step procedures for creating documents.
The process of producing an image using Deskan v7.1 is to place the document on
the scanning base and scan the document as a series of strips, starting from the left
and progressing to the right. These strips are then automatically joined by the
software to produce the final image. The scanning is done by a small A4-sized
motorized scanner which has rollers that allow it to move down each strip by itself.
The system of guides controls the scanner as it moves, collecting the scan data.
This means that to scan a document it takes three simple steps:
1. Create a new “scan document” with the required resolution and colour settings;
2. Scan and “Keep” the number of strips necessary to cover the document; then
3. Join the strips to convert the scan document into a normal document containing
the final image as a single layer.
The size of the image being scanned can be controlled in two ways. Using the radio
buttons in the scan settings dialog the length of scanning can be changed between
heights of 300mm(11.75 inches); 600 mm(23.5 inches); or 870 mm(34.25 inches).
Once the first strip has been kept, all additional strips must be scanned at the same
height. The second control is the number of strips to be scanned. This can range
from one up to seven strips for the A0 (U.S. E) size Deskan v7.1 system.
Before we can scan a document the scanning system needs to be set up.
Setting up for Scanning
If you cannot leave the Deskan v7.1 equipment permanently assembled you will
need to go through the following procedure each time you use Deskan v7.1.
Figure 3-1. The components of the Deskan Express hardware
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Scanning
Scanning Base
Assemble Deskan Express by first placing the three-piece interlocking backing
panel, called the Scanning Base, on a stable, flat surface free of any irregularities. A
drawing board can be used, but should be adjusted to be level.
The scanning base comes in three separate parts that lock together similar to a
jigsaw puzzle. Position part ‘A’ first on a flat even surface ensuring the guide rail is
furthest from you, place part ‘B’ into the slots of part ‘A’ and finally part ‘C’ into
slots of part ‘B’, all the while ensuring the guide rail on each part is positioned
furthest from you.
You will notice that one side of the Scanning Base has a series of semi-circular slots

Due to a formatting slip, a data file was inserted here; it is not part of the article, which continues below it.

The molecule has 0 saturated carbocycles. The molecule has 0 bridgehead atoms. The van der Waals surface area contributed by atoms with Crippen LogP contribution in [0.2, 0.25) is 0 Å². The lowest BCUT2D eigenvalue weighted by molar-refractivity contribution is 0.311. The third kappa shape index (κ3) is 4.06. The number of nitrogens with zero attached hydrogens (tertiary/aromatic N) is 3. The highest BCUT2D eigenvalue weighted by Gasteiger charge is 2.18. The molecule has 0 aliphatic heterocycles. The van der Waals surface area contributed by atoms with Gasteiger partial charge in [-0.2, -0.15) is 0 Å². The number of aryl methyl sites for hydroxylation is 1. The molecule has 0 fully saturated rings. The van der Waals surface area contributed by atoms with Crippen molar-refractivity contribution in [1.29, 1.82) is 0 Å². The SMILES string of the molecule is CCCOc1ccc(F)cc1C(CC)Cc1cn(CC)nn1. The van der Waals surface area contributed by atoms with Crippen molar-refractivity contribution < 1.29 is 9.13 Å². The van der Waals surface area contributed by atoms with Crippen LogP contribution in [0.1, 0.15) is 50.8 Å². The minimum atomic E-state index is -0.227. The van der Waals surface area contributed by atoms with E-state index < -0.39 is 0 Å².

in it while the other side has a guide rail. The system is designed to be operated
with the Scanning Base orientated so that the semi-circular slots are closest to you
and the guide rail is furthest from you.
Fix a drawing onto the Scanning Base with adhesive tape, but preferably use thin
clear tape rather than masking tape, as that reduces the possibility of gaps between
the document and the Scanning Guide.
Make sure that the Control Crosses near the top and bottom of the drawing are not
covered as they need to be seen by the scanner so that the software can align the
strips for joining. You will be able to ascertain this better after you fit the Scanning
Guide.
If the drawing is transparent, place a plain white sheet beneath it, to stop the
Control Crosses on the scanning base for the smaller sizes from showing
through.
Scanning Guide
Place the wheels of the Scanning Guide onto the guide rail and slide it to the left
most strip to be scanned. Locate the semi-circular lug on the Scanning Guide into
the semi-circular slot on the Scanning Base.
The Scanning Guide is best positioned by first lifting the end closest to you with the
handle by about ten centimeters and then sliding along the guide rail to the desired
location.
This guide acts as the rail along which the scanner runs.
Control Crosses
Ensure that four Control Crosses on the Scanning Base are visible through the
corners of the transparent window of the Scanning Guide.
Notice that the Scanning Guide has a series of markers running down both sides of
the transparent window. These marks are called Ticks or Tick Marks, and they
provide a calibration system for the scanning process.
Carriage assembly
Note: Prior to using the scanner for the first time and before attaching the scanner
to the carriage, make sure the scanner has been calibrated in it’s calibration cradle.
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Scanning
The scanner is supplied with the scanner catch attached to the scanner. You will
find it on the underside of the scanner. The scanner catch bolts to the main housing
of the scanner with 2 x M3 pan head bolts. Screw the two small fixing bolts into the
threaded holes in the scanner base. Tighten the bolts so they are finger tight. The
scanner will need to be aligned parallel with the ticks on the glass panel before the
bolts are fully tightened.
Turn the scanner back to the upright position and attach the scanner catch to the
carriage by sliding the L-pin through the holes, from the rear. Once attached, align
the long edge of the scanner so it is parallel to the ticks. Gently remove scanner
from carriage again and tighten the bolts firmly. Reconnect the scanner to the
carriage.Lift the Scanner off the glass and slide it to the bottom end of the Scanning
Guide.
Figure 3-2. Attaching the scanner catch to the scanner
To check that the assembly is correct refer to the first paragraph of “Scanner
Positioning”.
When the scanner is sitting flat on the Scanning Base ensure the L-pin is